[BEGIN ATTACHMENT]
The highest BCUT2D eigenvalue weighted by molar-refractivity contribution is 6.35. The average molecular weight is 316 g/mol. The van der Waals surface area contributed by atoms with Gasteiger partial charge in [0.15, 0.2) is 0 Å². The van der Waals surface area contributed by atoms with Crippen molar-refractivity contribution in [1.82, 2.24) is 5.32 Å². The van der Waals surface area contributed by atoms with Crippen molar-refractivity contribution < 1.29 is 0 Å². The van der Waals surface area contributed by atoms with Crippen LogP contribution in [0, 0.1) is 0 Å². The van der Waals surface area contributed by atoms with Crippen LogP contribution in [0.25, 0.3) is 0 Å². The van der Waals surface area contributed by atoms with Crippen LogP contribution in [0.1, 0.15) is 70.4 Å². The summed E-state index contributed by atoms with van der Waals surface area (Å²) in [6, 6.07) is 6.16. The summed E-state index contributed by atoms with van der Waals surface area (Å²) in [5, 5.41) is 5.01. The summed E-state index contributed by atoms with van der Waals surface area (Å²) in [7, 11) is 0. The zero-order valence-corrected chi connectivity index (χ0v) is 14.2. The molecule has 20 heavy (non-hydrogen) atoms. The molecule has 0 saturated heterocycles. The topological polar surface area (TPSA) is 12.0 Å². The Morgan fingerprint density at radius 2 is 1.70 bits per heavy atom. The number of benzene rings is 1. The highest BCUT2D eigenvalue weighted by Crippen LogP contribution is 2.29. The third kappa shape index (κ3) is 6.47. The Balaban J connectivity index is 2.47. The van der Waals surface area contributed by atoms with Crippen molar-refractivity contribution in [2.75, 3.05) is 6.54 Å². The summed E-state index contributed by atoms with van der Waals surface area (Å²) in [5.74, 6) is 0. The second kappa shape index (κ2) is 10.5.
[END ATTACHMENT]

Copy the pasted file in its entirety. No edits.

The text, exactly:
The highest BCUT2D eigenvalue weighted by molar-refractivity contribution is 6.35. The average molecular weight is 316 g/mol. The van der Waals surface area contributed by atoms with Gasteiger partial charge in [0.15, 0.2) is 0 Å². The van der Waals surface area contributed by atoms with Crippen molar-refractivity contribution in [1.82, 2.24) is 5.32 Å². The van der Waals surface area contributed by atoms with Crippen molar-refractivity contribution < 1.29 is 0 Å². The van der Waals surface area contributed by atoms with Crippen LogP contribution in [0, 0.1) is 0 Å². The van der Waals surface area contributed by atoms with Crippen LogP contribution in [0.25, 0.3) is 0 Å². The van der Waals surface area contributed by atoms with Crippen LogP contribution in [0.1, 0.15) is 70.4 Å². The summed E-state index contributed by atoms with van der Waals surface area (Å²) in [6, 6.07) is 6.16. The summed E-state index contributed by atoms with van der Waals surface area (Å²) in [5, 5.41) is 5.01. The summed E-state index contributed by atoms with van der Waals surface area (Å²) in [7, 11) is 0. The zero-order valence-corrected chi connectivity index (χ0v) is 14.2. The molecule has 20 heavy (non-hydrogen) atoms. The molecule has 0 saturated heterocycles. The topological polar surface area (TPSA) is 12.0 Å². The Morgan fingerprint density at radius 2 is 1.70 bits per heavy atom. The number of benzene rings is 1. The highest BCUT2D eigenvalue weighted by Crippen LogP contribution is 2.29. The third kappa shape index (κ3) is 6.47. The Balaban J connectivity index is 2.47. The van der Waals surface area contributed by atoms with Crippen molar-refractivity contribution in [2.75, 3.05) is 6.54 Å². The summed E-state index contributed by atoms with van der Waals surface area (Å²) in [5.74, 6) is 0. The second kappa shape index (κ2) is 10.5.